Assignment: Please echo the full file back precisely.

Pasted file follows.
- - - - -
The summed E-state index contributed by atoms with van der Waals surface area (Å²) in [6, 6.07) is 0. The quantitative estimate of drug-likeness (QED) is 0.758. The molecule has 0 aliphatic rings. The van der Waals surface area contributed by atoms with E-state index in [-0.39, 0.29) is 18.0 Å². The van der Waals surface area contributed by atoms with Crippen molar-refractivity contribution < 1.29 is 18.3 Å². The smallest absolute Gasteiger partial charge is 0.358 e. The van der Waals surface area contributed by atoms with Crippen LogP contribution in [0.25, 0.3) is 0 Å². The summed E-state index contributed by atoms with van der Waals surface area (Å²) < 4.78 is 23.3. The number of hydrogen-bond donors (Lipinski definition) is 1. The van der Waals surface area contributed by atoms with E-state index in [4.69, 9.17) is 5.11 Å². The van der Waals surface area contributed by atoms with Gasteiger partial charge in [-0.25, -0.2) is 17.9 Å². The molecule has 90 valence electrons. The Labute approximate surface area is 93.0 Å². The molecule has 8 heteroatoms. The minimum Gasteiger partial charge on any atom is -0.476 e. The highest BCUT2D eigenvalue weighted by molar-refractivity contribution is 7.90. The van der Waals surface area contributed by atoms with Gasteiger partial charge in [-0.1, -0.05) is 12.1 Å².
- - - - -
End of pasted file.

The summed E-state index contributed by atoms with van der Waals surface area (Å²) in [6, 6.07) is 0. The quantitative estimate of drug-likeness (QED) is 0.758. The molecule has 0 aliphatic rings. The van der Waals surface area contributed by atoms with E-state index in [-0.39, 0.29) is 18.0 Å². The van der Waals surface area contributed by atoms with Crippen molar-refractivity contribution < 1.29 is 18.3 Å². The smallest absolute Gasteiger partial charge is 0.358 e. The van der Waals surface area contributed by atoms with Crippen LogP contribution in [0.25, 0.3) is 0 Å². The summed E-state index contributed by atoms with van der Waals surface area (Å²) < 4.78 is 23.3. The number of hydrogen-bond donors (Lipinski definition) is 1. The van der Waals surface area contributed by atoms with E-state index in [4.69, 9.17) is 5.11 Å². The van der Waals surface area contributed by atoms with Gasteiger partial charge in [-0.25, -0.2) is 17.9 Å². The molecule has 90 valence electrons. The Labute approximate surface area is 93.0 Å². The molecule has 8 heteroatoms. The minimum Gasteiger partial charge on any atom is -0.476 e. The highest BCUT2D eigenvalue weighted by molar-refractivity contribution is 7.90. The van der Waals surface area contributed by atoms with Gasteiger partial charge in [-0.1, -0.05) is 12.1 Å².